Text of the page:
Local Specialties

Types of food:
Mongolian:  see below for specific dishes
Dong Bei Cai:  literally “northeastern food”  There are many of these restaurants in Hohhot.  Food is generally a bit salty.
Hot Pot: a boiling pot of soup where you order and add your own meats, vegetables, and noodles
Shao Kao:  barbequed/grilled anything-you-want on a stick
Western food:  Hohhot has a French restaurant, German restaurant, a few Italian restaurants, and of course Western fast food
Korean:  both Korean dishes and Korean barbeque are available.  The Koreans here say the Korean barbeque is terribly inauthentic.
Japanese:  a large selection of Japanese restaurants is available
Hui:  a Muslim ethnic minority here, some dishes are unique but mostly they are similar to traditional Chinese stir-fry, but without pork of any kind
Uighur: another Muslim ethnic minority, see below for specific dishes
Specific Dishes (local specialties)
you mian 莜面:  This is a noodle made from a buckwheat or oat flour.  It is generally eaten as a cold dish or in a soup.

you mian “liang tang” or cold soup. Most restaurants also offer hot mutton or pork soup


You mian “dun dun.” rolled you mian with carrot and potato pieces

dui jia 对夹:  a sandwich-like food filled with egg, chicken, or beef
la pi 拉皮:  potato starch noodles, normally served as a cold dish but sometimes stir-fried with meat
men mian 焖面:  a big pot filled with noodles or bread (like dinner rolls) and your choice of meat and vegetables.  The dish is saucy but not a soup
hui cai 烩菜:  generally has pork, potatoes, fermented cabbage, and potato starch noodles, although there are some other varieties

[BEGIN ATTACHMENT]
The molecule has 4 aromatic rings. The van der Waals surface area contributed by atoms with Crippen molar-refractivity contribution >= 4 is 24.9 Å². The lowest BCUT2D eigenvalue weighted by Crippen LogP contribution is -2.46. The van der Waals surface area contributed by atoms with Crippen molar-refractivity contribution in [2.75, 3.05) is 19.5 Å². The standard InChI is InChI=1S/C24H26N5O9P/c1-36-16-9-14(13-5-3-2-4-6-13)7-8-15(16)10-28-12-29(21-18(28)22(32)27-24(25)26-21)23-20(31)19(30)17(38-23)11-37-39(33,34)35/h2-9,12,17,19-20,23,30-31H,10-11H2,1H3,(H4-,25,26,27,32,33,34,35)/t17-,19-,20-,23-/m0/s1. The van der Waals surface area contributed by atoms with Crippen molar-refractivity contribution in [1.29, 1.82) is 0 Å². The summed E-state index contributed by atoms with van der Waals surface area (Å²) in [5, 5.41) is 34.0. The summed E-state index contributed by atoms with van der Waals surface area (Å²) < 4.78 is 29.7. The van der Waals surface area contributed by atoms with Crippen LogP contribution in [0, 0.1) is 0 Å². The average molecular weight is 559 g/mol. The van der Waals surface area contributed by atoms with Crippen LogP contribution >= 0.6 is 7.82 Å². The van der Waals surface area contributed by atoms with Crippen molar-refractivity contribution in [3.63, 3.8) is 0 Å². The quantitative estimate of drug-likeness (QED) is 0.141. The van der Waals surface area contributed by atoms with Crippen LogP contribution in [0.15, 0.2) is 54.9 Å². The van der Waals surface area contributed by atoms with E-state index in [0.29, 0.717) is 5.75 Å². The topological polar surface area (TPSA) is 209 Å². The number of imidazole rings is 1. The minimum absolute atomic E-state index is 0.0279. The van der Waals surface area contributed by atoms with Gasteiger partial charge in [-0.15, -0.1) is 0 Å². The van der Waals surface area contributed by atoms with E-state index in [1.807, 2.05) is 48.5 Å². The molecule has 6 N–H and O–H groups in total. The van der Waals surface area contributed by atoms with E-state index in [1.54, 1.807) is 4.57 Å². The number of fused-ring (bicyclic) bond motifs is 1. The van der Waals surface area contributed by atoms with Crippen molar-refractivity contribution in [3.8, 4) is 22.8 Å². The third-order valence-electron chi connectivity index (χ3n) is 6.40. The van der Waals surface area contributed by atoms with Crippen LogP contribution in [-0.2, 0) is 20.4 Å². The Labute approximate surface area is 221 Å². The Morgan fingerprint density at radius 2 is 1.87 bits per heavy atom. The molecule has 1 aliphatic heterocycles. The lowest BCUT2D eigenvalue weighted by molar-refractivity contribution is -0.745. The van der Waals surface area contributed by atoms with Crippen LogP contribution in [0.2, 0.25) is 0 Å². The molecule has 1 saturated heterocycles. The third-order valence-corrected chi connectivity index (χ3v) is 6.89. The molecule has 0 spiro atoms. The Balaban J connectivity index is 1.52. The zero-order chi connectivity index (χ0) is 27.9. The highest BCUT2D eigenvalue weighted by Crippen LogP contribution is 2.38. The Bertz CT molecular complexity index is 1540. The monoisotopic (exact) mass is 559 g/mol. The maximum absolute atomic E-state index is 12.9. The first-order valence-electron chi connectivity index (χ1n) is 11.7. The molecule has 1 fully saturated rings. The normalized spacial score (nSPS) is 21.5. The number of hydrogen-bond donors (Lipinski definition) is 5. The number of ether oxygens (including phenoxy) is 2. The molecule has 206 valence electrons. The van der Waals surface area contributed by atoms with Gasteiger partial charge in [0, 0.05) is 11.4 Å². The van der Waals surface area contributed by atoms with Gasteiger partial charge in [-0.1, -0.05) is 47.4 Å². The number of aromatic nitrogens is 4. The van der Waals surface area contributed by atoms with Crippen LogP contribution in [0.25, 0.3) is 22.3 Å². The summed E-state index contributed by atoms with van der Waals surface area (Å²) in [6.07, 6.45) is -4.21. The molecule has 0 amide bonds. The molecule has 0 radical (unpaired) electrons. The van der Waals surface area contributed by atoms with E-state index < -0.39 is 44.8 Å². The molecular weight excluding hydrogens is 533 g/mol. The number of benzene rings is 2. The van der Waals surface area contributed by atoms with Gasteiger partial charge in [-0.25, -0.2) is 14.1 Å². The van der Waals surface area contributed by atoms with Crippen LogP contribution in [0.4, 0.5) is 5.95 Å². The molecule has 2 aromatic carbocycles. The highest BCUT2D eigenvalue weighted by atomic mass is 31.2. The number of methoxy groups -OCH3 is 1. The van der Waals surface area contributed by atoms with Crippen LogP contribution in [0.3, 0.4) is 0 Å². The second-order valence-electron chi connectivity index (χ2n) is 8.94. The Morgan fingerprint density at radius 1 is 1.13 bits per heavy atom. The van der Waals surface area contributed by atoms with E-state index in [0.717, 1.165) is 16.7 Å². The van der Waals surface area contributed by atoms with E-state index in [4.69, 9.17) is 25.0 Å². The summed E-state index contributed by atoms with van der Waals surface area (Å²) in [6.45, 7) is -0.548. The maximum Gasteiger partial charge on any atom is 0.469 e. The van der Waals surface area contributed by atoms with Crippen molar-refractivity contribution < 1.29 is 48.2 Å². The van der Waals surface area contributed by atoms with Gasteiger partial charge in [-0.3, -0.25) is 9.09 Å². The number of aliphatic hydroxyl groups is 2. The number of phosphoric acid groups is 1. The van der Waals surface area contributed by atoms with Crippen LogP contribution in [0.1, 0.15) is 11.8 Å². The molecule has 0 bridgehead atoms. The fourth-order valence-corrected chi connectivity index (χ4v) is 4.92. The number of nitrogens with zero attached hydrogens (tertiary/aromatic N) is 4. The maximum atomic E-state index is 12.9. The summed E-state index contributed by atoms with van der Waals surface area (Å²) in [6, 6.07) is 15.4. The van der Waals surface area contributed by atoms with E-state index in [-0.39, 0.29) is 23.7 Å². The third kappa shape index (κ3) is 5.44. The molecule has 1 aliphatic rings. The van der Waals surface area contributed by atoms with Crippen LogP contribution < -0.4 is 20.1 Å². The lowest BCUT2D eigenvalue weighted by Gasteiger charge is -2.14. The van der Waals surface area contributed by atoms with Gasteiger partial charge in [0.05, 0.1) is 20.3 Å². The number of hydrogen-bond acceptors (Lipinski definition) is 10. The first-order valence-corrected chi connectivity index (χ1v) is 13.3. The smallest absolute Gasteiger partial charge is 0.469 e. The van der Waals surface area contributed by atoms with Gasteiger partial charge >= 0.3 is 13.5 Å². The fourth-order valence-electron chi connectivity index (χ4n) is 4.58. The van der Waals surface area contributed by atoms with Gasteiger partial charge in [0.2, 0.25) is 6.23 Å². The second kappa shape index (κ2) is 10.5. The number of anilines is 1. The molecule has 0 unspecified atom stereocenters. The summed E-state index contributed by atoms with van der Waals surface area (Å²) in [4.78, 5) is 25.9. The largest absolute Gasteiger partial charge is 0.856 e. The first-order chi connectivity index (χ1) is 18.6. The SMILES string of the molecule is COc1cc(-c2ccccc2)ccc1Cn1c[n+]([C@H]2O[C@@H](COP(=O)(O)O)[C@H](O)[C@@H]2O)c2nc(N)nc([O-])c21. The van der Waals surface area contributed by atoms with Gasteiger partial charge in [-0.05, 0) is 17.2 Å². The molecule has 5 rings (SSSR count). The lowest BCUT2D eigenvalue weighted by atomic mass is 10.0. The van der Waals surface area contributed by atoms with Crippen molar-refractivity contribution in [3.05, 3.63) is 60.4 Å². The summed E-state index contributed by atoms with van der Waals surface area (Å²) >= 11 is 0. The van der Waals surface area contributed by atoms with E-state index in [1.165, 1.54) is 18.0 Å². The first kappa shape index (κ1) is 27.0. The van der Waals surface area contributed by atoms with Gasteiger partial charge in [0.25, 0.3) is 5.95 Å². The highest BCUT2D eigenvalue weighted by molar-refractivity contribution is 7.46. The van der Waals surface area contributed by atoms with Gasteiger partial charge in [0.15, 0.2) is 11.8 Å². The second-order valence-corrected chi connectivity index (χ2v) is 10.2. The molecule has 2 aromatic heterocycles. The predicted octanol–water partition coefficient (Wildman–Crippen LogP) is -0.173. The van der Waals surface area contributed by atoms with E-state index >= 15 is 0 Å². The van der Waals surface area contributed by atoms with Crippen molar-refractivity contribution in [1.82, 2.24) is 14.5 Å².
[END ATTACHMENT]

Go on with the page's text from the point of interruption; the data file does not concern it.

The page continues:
shao mai 烧麦: a kind of dumpling, similar to jiao zi but with thinner wrapping and sealed at the top
nai cha 奶茶:  milk tea.  salty, not sweet and generally served with other things to dip/soak in it (some are listed below)
nai shi pin 奶食品:  literally “milk food products” and sometimes translated as cheese. In Mongolian the name translates as “white food.” They come in different varieties but all are made from cultured/soured milk, made into different shapes and hardened, and eaten plain or in milk tea.  In homes they are generally very sour but pre-packaged varieties can be purchased in the supermarket and are much sweeter and softer.
zha guo zi/guo tiao 炸果子/果条:  small fried pieces of dough/brad for dipping/soaking in milk tea
nai you ban chao mi 奶油拌炒米:  cream and millet
tai yang bing/rou bing/xian(r) bing 太阳饼/肉饼/馅儿饼:  meat-filled pancakes.
kao yang tui 烤羊腿:  roasted leg of lamb
shou ba rou 手把肉:  boiled mutton still on the bone…eaten by cutting off bite-sized pieces with a knife
jian bing 煎饼:  you can see this food being sold from small carts all across the city.  It’s a thin pancake-like food with egg, fried dough, onions, cilantro, and sauce.
bei zi 焙子: a breakfast food also sold from carts.  It’s a layered bread that comes in a variety of flavors/fillings


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